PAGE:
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Old 03-26-2008, 10:37 AM
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Like the idea of the "rat trap". Hope that Visine bottle is adequately marked. :-)
Bear Tracker
yeah..its marked..whats inside it is lamp oil and its red
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Old 03-27-2008, 01:03 PM
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I'm thru-hiking the PCT in a little over a month, and with the gear I'm hauling one could survive indefinitely, given a knowledge of edible plants.

Bora 65 Backpack

2 1L Nalgenes, 2L Camelback, 2L Platypus
Ka-Bar
Walther P22
Compass
Emergency Aid kit
Rope
Duct Tape
Pen/Paper
Tarp
Poncho
Tent
Sleeping Bag (15 F)
Maasai spear for a hiking stick
1 titanium cooking pot with utensils
1 stove
Iodine/aquamira tablets (water purifiers are bulky and time-consuming)
Headlamp
2 bic lighters
Pack cover
Clothes (2 pairs of underwear, 2 shirts, 1 pants, 1 shorts, hat, jacket, 3 pairs socks)

All this stuff should afford me a pretty plush existence for 6 months of hiking. I haven't weighed it out yet; hopefully it won't be more than 30 LB's.
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Old 03-27-2008, 01:58 PM
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Well, there are two things that have to be sorted out first: 1) short term or long term?, and 2) do you want to be found or not? Long term means several months to me....Nothing that uses batteries unless solar rechargeable then probably not. GPS and cellphones can be used to find you. A person "long-term" can also run out of matches and lighter fluid and pot-perm. A fire stick and bow drill knowledge are basic equipment. Long term, a shotgun, handgun, ammo and snares, at least a hatchet if not a machete as well. Wind-up water-proof watch to find directions. A compass for cloudy days. Poncho that doubles as tarp, waterproof ground tarp, 200 feet parachute cord. Knife, backup knife, extra back up knife. Pot for boiling and cooking. Two pounds salt, one pound pepper. Camo clothes so I can't be found, or colorful clothes if I want to be found. One extra set of clothes, four pairs of sock, extra footwear. Of course, in the Army we carried a few more explosives
 
Old 04-01-2008, 09:26 PM
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I'm surprise how many folks consider a GPS essential or at least important. A compass and a topo map don't run out of batteries. My point is I almost always know where I am so I am not sure what advantage the GPS is.

My assortment is divided into under 72 hours or over 72 hours. If I am out for just a day of hiking or kayaking or canoeing I take things that will make life easier until rescued, and most rescues are within 72 hours. If I am going out for more than a day's excursion, then I plan for more than 72 hours, read better shelter, more tools, more means to build fire, sterilize water, cook et cetera. What I have is similar to others here but since I am on the water a lot I have a complete set of dry clothes in a waterproof container and flares.

Last edited by Zorba; 04-01-2008 at 09:33 PM..
Old 04-04-2008, 06:03 PM
freshfelicia freshfelicia is offline
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and if for some reason u get trapped in the wilderness w/ out any supplies it is most helpful to have a basic survival knowledge.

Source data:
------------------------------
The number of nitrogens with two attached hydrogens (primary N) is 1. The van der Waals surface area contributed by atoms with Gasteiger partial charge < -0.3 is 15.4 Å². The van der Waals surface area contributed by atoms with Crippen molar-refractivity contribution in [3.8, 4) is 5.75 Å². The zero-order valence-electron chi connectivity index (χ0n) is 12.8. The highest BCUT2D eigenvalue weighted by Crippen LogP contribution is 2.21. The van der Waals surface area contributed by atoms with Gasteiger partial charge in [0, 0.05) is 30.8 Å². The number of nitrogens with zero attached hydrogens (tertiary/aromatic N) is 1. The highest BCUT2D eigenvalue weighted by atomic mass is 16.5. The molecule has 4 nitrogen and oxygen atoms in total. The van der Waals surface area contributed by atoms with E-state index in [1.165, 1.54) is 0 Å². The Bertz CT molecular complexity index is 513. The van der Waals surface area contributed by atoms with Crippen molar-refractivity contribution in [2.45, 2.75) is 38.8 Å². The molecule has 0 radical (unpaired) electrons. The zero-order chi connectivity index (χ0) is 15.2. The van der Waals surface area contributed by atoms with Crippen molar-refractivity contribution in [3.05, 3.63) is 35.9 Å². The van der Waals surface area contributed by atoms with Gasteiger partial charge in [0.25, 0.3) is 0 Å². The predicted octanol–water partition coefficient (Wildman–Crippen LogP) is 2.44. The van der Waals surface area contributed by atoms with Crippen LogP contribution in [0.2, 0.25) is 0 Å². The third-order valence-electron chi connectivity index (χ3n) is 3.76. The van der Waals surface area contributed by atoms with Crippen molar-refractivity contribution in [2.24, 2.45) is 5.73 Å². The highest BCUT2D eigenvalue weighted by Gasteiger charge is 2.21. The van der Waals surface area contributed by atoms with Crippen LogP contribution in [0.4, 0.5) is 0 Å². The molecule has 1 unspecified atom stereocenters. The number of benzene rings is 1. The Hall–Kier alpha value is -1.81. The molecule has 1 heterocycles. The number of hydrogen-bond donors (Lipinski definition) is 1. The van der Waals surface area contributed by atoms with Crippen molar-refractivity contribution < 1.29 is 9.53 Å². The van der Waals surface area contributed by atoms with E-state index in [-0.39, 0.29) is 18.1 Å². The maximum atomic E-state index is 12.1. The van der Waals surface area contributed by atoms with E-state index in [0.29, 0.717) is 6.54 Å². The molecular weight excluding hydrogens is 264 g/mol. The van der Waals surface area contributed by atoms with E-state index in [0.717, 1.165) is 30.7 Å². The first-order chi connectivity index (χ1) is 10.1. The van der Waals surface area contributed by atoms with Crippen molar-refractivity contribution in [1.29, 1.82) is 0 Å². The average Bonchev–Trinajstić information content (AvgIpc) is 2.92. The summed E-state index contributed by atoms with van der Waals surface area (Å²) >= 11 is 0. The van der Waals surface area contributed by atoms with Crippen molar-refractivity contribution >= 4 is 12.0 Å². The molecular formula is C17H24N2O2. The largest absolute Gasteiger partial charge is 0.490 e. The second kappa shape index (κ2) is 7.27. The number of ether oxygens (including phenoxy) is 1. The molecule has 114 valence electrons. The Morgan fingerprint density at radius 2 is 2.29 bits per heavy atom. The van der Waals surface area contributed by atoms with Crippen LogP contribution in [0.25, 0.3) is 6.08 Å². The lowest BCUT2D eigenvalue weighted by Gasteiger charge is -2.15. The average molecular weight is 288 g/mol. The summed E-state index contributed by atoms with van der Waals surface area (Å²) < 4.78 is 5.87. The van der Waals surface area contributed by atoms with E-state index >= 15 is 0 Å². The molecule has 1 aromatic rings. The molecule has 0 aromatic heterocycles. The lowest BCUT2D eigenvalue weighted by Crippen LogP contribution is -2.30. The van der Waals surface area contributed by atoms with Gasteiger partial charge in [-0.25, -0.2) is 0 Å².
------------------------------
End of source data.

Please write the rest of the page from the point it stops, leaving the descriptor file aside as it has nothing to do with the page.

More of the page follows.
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Old 04-19-2008, 10:14 PM
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My kit is as follows.
-Rucksack 75l
-Good solid sheath knife
-12G Shotgun with cartridges
-Sleeping bag/ground mat and bivvy bag
-Light vango tent
-Vaseline soaked cotton balls and matches/lighter (gotta get me a mg strip).
-Dry change of clothes in bivvy bag (see as mentioned above. All kit is in bivvy bag for waterproofing.
-Compass and whistle

That is about it at the moment though I am trying to supplement allot of that gear.
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Old 04-22-2008, 10:41 PM
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In any situation, the three absolute musts necessary to sustain life is food, water, and shelter from the elements. So, I would need something to carry and purify the water; something that would enable me to eat; and something to shelter me from the elements whether it be extreme heat, extreme cold, heavy rainfall, etc.

I like the handheld, Katadyne or Berkey, filtered sport bottles.
A full brimmed hat.
A well made poncho.
A solid, large, sawback knife.
A quality backpack.
Waterproof, breathable, Gortex hiking shoes.
First Aid kit.
A minimum of a long barreled .22 pistol.
A firestarter.
A waterproof sleeping bag.
100' of Paracord.
Some fishing line and a few hooks.
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Old 04-27-2008, 09:30 AM
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Tarp
Lighter/matches
Pistol/ammo
mess kit
knife
first aid kit( a Real ONE)

Just the basics
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Old 04-28-2008, 09:34 PM
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Buck Special 119.
Custom Homemade Carbon Fixed Blade (Smith'ed Railroad Tie, done Myself."
Cold Steel "Finn Bear"
8x7' Tarp
Crossman Phantom 1000x
2x 250 Pointed Non-lead .177 pellets
40' Berkley Trilene, 17lbs
100' 550 paracord.
5' 14 gauge steel wire.
Leatherman Surge Multi-tool.
Aquamira Purification Straw
10x Water Purification Tablets (Last Resort)
20 Degree Coleman Greyfox Sleeping Bag.
14oz Lightweight Camo Travel Hammock.
Mossy Oak Poncho
1x Packet of Hot Cereal
Dual Salt Shaker, Salt, Pepper.
35 lbs takedown Recurve
9 aluminum arrows (4 Broadhead, 3 fishing -Flu Flu-, 2 Rabbit Blunts -Flu Flu-
Topographical Maps.
Compass.
Light my Fire Firesteel.
50' Jute
20' Hemp
6' Sewing Thread
2x Needles, small - Medium.
Duct-tape! (THE MOST ESSENTIAL TO ANY KIT, BESIDES YOUR KNIFE!)
Binoculars.
Dad's old Axe (Two handed one, from when he was my age, and in the woods.)
Mini-mag Maglite
2x Cans Spam
2x cans Vienna Sausage